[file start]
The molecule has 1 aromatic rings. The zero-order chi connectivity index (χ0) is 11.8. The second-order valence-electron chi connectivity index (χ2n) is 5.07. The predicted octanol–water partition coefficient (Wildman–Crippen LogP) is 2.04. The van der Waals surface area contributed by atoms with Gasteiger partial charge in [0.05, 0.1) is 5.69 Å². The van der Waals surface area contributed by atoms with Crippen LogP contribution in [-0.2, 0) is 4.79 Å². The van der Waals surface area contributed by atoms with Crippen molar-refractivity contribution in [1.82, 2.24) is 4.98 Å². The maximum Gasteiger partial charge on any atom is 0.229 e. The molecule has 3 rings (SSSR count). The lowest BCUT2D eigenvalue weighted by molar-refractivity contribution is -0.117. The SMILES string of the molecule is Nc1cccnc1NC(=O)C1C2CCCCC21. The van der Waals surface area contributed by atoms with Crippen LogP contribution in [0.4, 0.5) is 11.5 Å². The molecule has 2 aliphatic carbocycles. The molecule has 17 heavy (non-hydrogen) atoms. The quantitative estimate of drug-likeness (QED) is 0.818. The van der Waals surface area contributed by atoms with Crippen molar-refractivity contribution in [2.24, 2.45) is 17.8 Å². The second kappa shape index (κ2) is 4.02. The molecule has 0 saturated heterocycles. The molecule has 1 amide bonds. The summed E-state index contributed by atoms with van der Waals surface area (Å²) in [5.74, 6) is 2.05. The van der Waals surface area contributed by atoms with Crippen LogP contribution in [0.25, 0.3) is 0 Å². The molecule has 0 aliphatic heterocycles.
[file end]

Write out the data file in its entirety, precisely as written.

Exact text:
The molecule has 1 aromatic rings. The zero-order chi connectivity index (χ0) is 11.8. The second-order valence-electron chi connectivity index (χ2n) is 5.07. The predicted octanol–water partition coefficient (Wildman–Crippen LogP) is 2.04. The van der Waals surface area contributed by atoms with Gasteiger partial charge in [0.05, 0.1) is 5.69 Å². The van der Waals surface area contributed by atoms with Crippen LogP contribution in [-0.2, 0) is 4.79 Å². The van der Waals surface area contributed by atoms with Crippen molar-refractivity contribution in [1.82, 2.24) is 4.98 Å². The maximum Gasteiger partial charge on any atom is 0.229 e. The molecule has 3 rings (SSSR count). The lowest BCUT2D eigenvalue weighted by molar-refractivity contribution is -0.117. The SMILES string of the molecule is Nc1cccnc1NC(=O)C1C2CCCCC21. The van der Waals surface area contributed by atoms with Crippen LogP contribution in [0.4, 0.5) is 11.5 Å². The molecule has 2 aliphatic carbocycles. The molecule has 17 heavy (non-hydrogen) atoms. The quantitative estimate of drug-likeness (QED) is 0.818. The van der Waals surface area contributed by atoms with Crippen molar-refractivity contribution in [2.24, 2.45) is 17.8 Å². The second kappa shape index (κ2) is 4.02. The molecule has 0 saturated heterocycles. The molecule has 1 amide bonds. The summed E-state index contributed by atoms with van der Waals surface area (Å²) in [5.74, 6) is 2.05. The van der Waals surface area contributed by atoms with Crippen LogP contribution in [0.25, 0.3) is 0 Å². The molecule has 0 aliphatic heterocycles.